Classics Roman Roads and Transport
Tønnes Bekker-Nielsen
  • LAST REVIEWED: 24 February 2021
  • LAST MODIFIED: 24 February 2021
  • DOI: 10.1093/obo/9780195389661-0358


The total length of the Roman Empire’s highway network is not known, but can be estimated at well above 100,000 kilometers. Some roads were surveyed and built from scratch, others created by upgrading pre-existing routes. The bibliography on the subject is correspondingly vast, running into thousands of titles. Most published studies are focused on the remains of the roads as preserved in the landscape, taking a morphological approach and identifying or dating roads on the basis of their alignment and construction. Some more recent studies, however, take a contextual approach (“dots on the map”), identifying and dating ancient roads from their relation to known and datable features such as settlement sites, necropoleis, or forts. Within ancient history generally, focus has shifted from the construction and administration of roads or their use for military campaigns to a wider consideration of their place in the economic life of the Roman world. Unlike sea transport, which exploited the winds, ancient land transport was at all times dependent on muscle power, human or animal, and hence more costly than sea transport. On the other hand, transit times by land were more predictable and communications could be maintained throughout the year, whereas ships mostly remained in port during the winter months. The highway network was also fundamental to the maintenance of official communication through the so-called cursus publicus or vehiculatio, with stations along the major overland routes. In some areas, road transport was complemented by shipping on navigable rivers or—rarely—canals.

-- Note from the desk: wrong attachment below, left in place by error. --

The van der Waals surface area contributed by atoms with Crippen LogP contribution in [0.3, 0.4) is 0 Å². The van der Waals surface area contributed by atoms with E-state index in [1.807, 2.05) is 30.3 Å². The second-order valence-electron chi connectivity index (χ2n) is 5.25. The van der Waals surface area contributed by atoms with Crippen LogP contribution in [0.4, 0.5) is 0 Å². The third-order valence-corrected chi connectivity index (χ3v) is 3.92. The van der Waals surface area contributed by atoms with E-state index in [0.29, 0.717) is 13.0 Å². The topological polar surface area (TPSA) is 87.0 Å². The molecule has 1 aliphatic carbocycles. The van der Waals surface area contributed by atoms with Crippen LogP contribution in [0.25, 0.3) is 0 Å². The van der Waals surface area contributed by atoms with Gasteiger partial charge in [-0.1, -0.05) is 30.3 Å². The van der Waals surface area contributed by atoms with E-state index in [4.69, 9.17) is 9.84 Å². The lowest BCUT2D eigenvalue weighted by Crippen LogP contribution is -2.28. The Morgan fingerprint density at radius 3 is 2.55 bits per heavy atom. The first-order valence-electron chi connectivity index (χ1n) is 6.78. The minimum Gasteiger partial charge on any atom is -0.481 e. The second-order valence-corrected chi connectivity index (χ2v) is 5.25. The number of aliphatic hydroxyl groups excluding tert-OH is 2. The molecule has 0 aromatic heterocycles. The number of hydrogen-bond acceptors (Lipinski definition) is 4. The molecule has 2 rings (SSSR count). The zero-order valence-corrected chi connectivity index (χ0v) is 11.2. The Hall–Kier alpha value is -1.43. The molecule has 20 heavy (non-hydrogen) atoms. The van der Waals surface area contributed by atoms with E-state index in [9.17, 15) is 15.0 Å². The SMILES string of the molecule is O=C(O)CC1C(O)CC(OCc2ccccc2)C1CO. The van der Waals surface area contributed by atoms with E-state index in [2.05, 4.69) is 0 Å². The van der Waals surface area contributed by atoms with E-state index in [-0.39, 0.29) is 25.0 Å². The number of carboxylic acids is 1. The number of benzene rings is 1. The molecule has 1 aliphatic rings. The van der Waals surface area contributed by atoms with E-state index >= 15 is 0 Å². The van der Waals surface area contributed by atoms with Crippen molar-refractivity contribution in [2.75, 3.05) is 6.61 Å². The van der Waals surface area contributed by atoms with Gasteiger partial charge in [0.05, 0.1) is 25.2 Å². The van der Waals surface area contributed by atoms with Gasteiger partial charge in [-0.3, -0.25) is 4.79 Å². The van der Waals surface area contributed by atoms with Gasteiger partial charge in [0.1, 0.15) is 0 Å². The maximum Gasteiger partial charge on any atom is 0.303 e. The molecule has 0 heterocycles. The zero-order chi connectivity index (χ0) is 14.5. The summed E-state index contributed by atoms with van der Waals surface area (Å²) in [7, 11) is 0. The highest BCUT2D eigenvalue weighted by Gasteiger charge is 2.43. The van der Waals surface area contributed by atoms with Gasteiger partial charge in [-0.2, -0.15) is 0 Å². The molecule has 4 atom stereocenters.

General Overviews

The most comprehensive general study of Roman roads remains Chevallier 1997, a mine of information on all aspects of Roman road design and construction. Good general introductions are Schneider 1982, Klee 2010, Staccioli 2003, and Heinz 2003, while Kolb 2000 is more specifically focused on transport and communication. For the present state of research in the field, see Kolb 2019.

  • Chevallier, Raymond. 1997. Les voies romaines. 2d ed. Paris: Picard.

    A mine of information on all aspects of roads and their history. Divided into three parts: (1) textual sources; (2) the roads and how to identify them in the landscape; (3) province-by-province survey of the empire’s roads. The English translation of the first edition (London: Batsford 1977) contains much of the material from sections 1 and 2 but only a fraction of the information in section 3.

  • Heinz, Werner. 2003. Reisewege der Antike: Unterwegs im römischen Reich. Stuttgart: Theiss.

    Good general survey of ancient land travel, with special attention to the legal and technical aspects of roadbuilding. Examples are mainly from central and western Europe.

  • Klee, Margot. 2010. Lebensadern des Imperiums: Straßen im Römischen Weltreich. Stuttgart: Theiss.

    Readable introduction to all aspects of Roman roads, illustrated by examples drawn mainly from central and western Europe. Good illustrations, maps and geographical index; no source references in text.

  • Kolb, Anne. 2000. Transport und Nachrichtentransfer im römischen Reich. Berlin: Akademie-Verlag.

    A history of overland communication from the late Republic to late antiquity, with its main focus on travel and transport to serve the needs of the state, especially the cursus publicus. Chapter 5 (pp. 308–332) collates the evidence for travel speeds in tabular form.

  • Kolb, Anne. 2019. Via ducta—roman road building: An introduction to its significance, the sources and the state of the research. In Roman roads: New evidence—New perspectives. Edited by Anne Kolb, 3–21. Berlin: De Gruyter.

    DOI: 10.1515/9783110638332-002

    Survey and discussion of recent trends in Roman road studies, with a special focus on milestones, and a bibliography of recent literature.

  • Schneider, Hans-Christian. 1982. Altstrassenforschung. Erträge der Forschung 170. Darmstadt: Wissenschaftliche Buchgesellschaft.

    Old, but still useful introduction to the subject, with its main emphasis on the textual sources as evidence for road administration and the postal system.

  • Staccioli, Romolo Augusto. 2003. The roads of the Romans. Malibu, CA: J. Paul Getty Museum.

    Introduction to the archaeology and history of Roman roads, intended for the general reader. Rich chapters on the city streets of Rome and the roads of Italy, with brief survey of the provinces. No source references and perfunctory bibliography, but detailed geographical index.

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